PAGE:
Kennedy began taking her work away from straight realism into different, more experimental directions. Her next short-story collection, Now That You’re Back, included “The Mouseboks Family Dictionary,” an Edward Gorey-like portrait of an eccentric, neurotic family, told through succinct definitions: “despair: A kind of relaxation. Also taken to be a sure sign of intellectual development among Mousebokses.” Another story featured a rural American woman who tells cheerfully of her love affair with a serial killer, an occupation she accepts as a mere inconvenience: “I’m too soft-hearted to say he shouldn’t ever go out and have some fun.” Kennedy’s 1995 novel, So I Am Glad, contains elements of Magical Realism. The protagonist is a radio announcer who lives by her voice and prefers to keep the world at a distance. Her emotional reserve is shaken when she falls in love with a ghostly lodger, Savinien de Cyrano de Bergerac, the seventeenth century French satirist, mysteriously reincarnated in modern-day Glasgow. A Library Journal reviewer called it a “strange, improbable love story” but conceded that Kennedy’s strong narrative voice “managed to keep the bizarre story line aloft.” Kennedy’s next work, Original Bliss, was even more bizarre: the unlikely tale of love’s redemption in the lives of a pornography-addicted self-help guru and an abused housewife. Originally published in England as part of a short-fiction collection, this short novel became Kennedy’s first American publication in 1999, when it was released without the additional short stories. Most reviewers praised the novel’s emotional honesty and Kennedy’s skill in making characters who might have been caricatures fully human and sympathetic. James Diedrick, reviewing Original Bliss for the Richmond Review online, wrote that “Kennedy overcomes the melodrama-inviting nature of her material through the power of her language.” Following the American success of Original Bliss, German and French editions were released in 2000 and 2001, respectively, and So I Am Glad was released in an American edition in 2000.
Kennedy has written stage plays, performance pieces, television and film screenplays, and radio plays, but she considers herself primarily a fiction writer. Kennedy has described working for British theater companies and television studios as “almost fatally frustrating.” In 1999, she published her first full-length work of nonfiction, On Bullfighting. Although the topic seemed an unlikely one for the Scottish fiction writer, Kennedy’s approach to bullfighting was hardly that of a conventional sportswriter. She begins On Bullfighting with an account of her own depression, following a painful slipped disc in her back, a close friend’s death, and the end of a relationship. Sitting on a fourth-floor window ledge, Kennedy considered suicide, and that moment of closeness to death is very much present in her account of the fatal beauty of the bull ring.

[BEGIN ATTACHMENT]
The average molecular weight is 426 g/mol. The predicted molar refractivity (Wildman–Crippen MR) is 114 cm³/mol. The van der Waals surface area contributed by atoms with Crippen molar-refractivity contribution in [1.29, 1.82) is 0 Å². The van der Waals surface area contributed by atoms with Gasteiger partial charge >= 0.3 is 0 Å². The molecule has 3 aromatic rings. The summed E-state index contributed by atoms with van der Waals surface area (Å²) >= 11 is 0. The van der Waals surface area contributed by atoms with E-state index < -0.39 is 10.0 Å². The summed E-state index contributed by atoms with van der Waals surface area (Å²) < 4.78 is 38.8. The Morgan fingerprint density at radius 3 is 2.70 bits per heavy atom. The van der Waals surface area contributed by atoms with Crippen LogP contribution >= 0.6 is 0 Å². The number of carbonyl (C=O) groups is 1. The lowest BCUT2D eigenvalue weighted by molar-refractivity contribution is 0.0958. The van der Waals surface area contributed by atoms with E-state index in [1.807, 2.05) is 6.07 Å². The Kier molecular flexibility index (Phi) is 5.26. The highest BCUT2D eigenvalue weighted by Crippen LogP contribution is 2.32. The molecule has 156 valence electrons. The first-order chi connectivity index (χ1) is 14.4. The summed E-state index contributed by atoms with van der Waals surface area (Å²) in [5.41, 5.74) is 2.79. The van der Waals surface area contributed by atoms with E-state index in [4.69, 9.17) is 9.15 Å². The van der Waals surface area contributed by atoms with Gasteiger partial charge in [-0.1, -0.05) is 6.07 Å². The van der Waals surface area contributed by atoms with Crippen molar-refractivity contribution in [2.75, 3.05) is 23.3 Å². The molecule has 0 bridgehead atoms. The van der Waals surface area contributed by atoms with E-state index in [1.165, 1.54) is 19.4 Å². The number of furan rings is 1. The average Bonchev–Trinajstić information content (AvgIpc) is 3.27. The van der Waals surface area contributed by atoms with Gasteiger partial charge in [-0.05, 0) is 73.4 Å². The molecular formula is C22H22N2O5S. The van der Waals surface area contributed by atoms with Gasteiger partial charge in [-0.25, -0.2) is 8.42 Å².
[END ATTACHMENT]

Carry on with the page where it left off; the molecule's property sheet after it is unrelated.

In On Bullfighting, Kennedy claimed to be bound by writer’s block, but her fictive powers seem to have resurfaced. She returned to the novel form in 1999 with Everything You Need, which combined a nod to William Shakespeare’s 1674 play The Tempest (a father and daughter on a remote island) and satire of the British literary scene (an editor at a London publisher’s party says, “This is what hell will be like, you know?”) in its tale of an exclusive writer’s colony and its eccentric denizens. Nathan Staples, a failed literary novelist turned successful thriller writer, arranges to bring his daughter, Mary, herself an aspiring writer, to the island writing colony where he lives. Mary has grown up with a gay uncle and has no idea that Nathan is her father. Booklist wrote, “The question whether Nathan will tell is basically the only conflict in the tale, but it is strong enough to hold this engaging and sustaining novel together.” Kennedy continues to write short fiction as well; in 2002, she published her third short-story collection, Indelible Acts.